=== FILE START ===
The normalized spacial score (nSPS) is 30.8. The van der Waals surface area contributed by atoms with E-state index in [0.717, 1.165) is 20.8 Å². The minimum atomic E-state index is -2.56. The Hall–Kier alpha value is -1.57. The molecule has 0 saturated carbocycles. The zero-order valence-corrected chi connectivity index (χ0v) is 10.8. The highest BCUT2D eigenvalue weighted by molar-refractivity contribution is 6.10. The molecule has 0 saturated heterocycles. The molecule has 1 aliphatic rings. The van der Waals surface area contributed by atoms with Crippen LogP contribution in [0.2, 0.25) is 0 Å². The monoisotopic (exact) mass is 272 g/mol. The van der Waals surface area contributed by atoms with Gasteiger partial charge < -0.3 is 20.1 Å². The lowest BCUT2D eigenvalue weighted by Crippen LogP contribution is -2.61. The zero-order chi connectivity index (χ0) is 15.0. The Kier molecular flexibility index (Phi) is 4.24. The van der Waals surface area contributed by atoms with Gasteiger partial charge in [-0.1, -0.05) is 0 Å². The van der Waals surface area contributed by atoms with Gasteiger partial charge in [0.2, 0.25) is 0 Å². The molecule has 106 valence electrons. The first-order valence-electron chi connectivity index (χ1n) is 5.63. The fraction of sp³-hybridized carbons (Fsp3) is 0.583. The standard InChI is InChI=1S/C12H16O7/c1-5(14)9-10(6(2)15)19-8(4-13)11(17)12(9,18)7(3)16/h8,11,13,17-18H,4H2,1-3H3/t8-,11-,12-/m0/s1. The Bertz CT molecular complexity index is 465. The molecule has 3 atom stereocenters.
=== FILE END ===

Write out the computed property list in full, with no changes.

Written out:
The normalized spacial score (nSPS) is 30.8. The van der Waals surface area contributed by atoms with E-state index in [0.717, 1.165) is 20.8 Å². The minimum atomic E-state index is -2.56. The Hall–Kier alpha value is -1.57. The molecule has 0 saturated carbocycles. The zero-order valence-corrected chi connectivity index (χ0v) is 10.8. The highest BCUT2D eigenvalue weighted by molar-refractivity contribution is 6.10. The molecule has 0 saturated heterocycles. The molecule has 1 aliphatic rings. The van der Waals surface area contributed by atoms with Crippen LogP contribution in [0.2, 0.25) is 0 Å². The monoisotopic (exact) mass is 272 g/mol. The van der Waals surface area contributed by atoms with Gasteiger partial charge < -0.3 is 20.1 Å². The lowest BCUT2D eigenvalue weighted by Crippen LogP contribution is -2.61. The zero-order chi connectivity index (χ0) is 15.0. The Kier molecular flexibility index (Phi) is 4.24. The van der Waals surface area contributed by atoms with Gasteiger partial charge in [-0.1, -0.05) is 0 Å². The van der Waals surface area contributed by atoms with Gasteiger partial charge in [0.2, 0.25) is 0 Å². The molecule has 106 valence electrons. The first-order valence-electron chi connectivity index (χ1n) is 5.63. The fraction of sp³-hybridized carbons (Fsp3) is 0.583. The standard InChI is InChI=1S/C12H16O7/c1-5(14)9-10(6(2)15)19-8(4-13)11(17)12(9,18)7(3)16/h8,11,13,17-18H,4H2,1-3H3/t8-,11-,12-/m0/s1. The Bertz CT molecular complexity index is 465. The molecule has 3 atom stereocenters.